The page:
The thought so alarmed me that I immediately went to find out out how to export my library catalog to a .csv file, just in case! (But how will LT know I've expired?)

Wondering if, in my later years, I should tag my books according to the person I would like to inherit them?

28thorold
Feb 3, 2008, 3:33pm Top

A side issue, but I didn't think it was worth starting a new thread for - what is the general view on dead people and "friending"?

There are a couple of friend requests on Marie-Antoinette's page, and my first thought was to point out to them politely that the Queen was in no position to be friends with anyone, having been dead for some time, but then I saw that Jefferson has a whole long list of friends. Have we decided that necrophilia is OK?

29A_musing
Feb 3, 2008, 3:37pm Top

NOW WAIT A MINUTE!

Thomas Jefferson and I are friends - what are you suggesting?

It gives me a little chuckle to see whom the dead befriend, and can make navigating to the dead beloved's page easier.

As to identifying libraries of deceased figures, I've got a new idea: how about just referring to them as "The Immortals"?

30jbd1
Edited: Feb 3, 2008, 3:59pm Top

28: TJ got so many friend requests (not to mention comments) that I decided to just give in and accept them. I have to remember to sign in on his page once every few days just to clear out all the "interesting library" and friend messages he gets. I think it's up to whoever catalogues each library whether they want to allow friends or not. And "necrophilia" is a little harsh - let's just chalk it up to appreciation, shall we?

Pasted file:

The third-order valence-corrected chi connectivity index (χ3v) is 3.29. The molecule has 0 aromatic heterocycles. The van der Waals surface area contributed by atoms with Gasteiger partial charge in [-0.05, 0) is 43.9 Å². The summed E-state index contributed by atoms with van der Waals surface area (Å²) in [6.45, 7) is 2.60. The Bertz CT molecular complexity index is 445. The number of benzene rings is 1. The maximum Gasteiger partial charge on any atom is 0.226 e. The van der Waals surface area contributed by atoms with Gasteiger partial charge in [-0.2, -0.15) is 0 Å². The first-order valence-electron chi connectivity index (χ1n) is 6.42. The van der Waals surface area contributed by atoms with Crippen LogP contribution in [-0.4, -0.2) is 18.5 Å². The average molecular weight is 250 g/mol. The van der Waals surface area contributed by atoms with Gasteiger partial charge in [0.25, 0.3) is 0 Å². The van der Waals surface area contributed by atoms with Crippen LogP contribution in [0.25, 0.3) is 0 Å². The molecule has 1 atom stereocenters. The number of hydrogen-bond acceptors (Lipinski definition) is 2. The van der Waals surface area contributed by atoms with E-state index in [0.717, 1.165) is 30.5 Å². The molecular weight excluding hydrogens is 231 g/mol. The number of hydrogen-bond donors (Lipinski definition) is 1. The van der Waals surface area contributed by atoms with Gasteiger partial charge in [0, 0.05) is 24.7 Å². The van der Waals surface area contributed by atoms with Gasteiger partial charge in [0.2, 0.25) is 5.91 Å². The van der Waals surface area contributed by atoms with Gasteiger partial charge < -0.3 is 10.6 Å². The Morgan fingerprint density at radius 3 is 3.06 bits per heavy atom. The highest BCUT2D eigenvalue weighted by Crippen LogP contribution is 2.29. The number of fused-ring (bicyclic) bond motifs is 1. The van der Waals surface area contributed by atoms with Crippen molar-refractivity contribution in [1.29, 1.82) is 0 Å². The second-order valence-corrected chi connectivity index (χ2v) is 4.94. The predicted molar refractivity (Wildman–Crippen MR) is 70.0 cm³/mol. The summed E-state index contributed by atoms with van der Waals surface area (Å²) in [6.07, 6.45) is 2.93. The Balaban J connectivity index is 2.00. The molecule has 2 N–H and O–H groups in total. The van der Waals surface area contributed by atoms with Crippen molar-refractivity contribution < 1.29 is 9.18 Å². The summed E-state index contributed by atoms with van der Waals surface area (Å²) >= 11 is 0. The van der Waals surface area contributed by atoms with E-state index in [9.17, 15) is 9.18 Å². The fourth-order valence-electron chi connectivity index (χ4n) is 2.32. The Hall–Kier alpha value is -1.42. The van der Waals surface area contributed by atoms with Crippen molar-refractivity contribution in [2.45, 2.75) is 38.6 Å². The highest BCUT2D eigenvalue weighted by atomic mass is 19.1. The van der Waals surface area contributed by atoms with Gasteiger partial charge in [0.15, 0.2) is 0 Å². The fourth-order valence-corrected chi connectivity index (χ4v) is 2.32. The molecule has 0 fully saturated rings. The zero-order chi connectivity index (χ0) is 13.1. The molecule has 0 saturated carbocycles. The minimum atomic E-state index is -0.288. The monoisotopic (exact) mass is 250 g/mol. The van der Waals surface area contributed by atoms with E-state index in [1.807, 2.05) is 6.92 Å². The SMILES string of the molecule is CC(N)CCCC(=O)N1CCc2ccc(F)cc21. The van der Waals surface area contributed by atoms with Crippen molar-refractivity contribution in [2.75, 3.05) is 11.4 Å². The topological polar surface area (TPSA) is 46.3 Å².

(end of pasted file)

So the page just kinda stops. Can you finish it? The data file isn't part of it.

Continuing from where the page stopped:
29: I like "The Immortals" idea very much.

31timspalding
Feb 3, 2008, 4:09pm Top

Yeah, the dead are generous about their friendships, I think.

32QueenOfDenmark
Feb 3, 2008, 4:23pm Top

#25 - I have also been thinking about who I would like to get my books when I am gone and wondered about tagging them here with the persons name. Glad to know it's not just me thinking about this.

I'm also wondering how LT will know I've expired when the time comes. I'm hoping there isn't a too small time limit on my lifetime membership. I'd be upset to log on one day to a message saying "We thought you were dead, you owe us $20.00 to be resurrected."

33thorold
Feb 3, 2008, 4:36pm Top

>30 jbd1:,31
Well, I don't suppose it does any harm, although the friendships are likely to be a bit one-sided...

34manque
Feb 12, 2008, 2:05pm Top

This message has been deleted by its author.

35manque
Feb 12, 2008, 2:07pm Top

How about "The Book(s) of the Dead"?

Though I'm sympathetic to the poster who decried the inherent living/dead discrimination, and tags like "immortals" carry so much more connotative weight, there remains the pesky fact that the authors in question are, in fact, dead. Further, it is this very fact of deadness that has given rise to the need to distinguish these authors from the other, non-dead LT Authors.

36_Zoe_
Feb 12, 2008, 2:27pm Top

I think the main distinction isn't living vs. dead, but entered by that person vs. entered by someone else.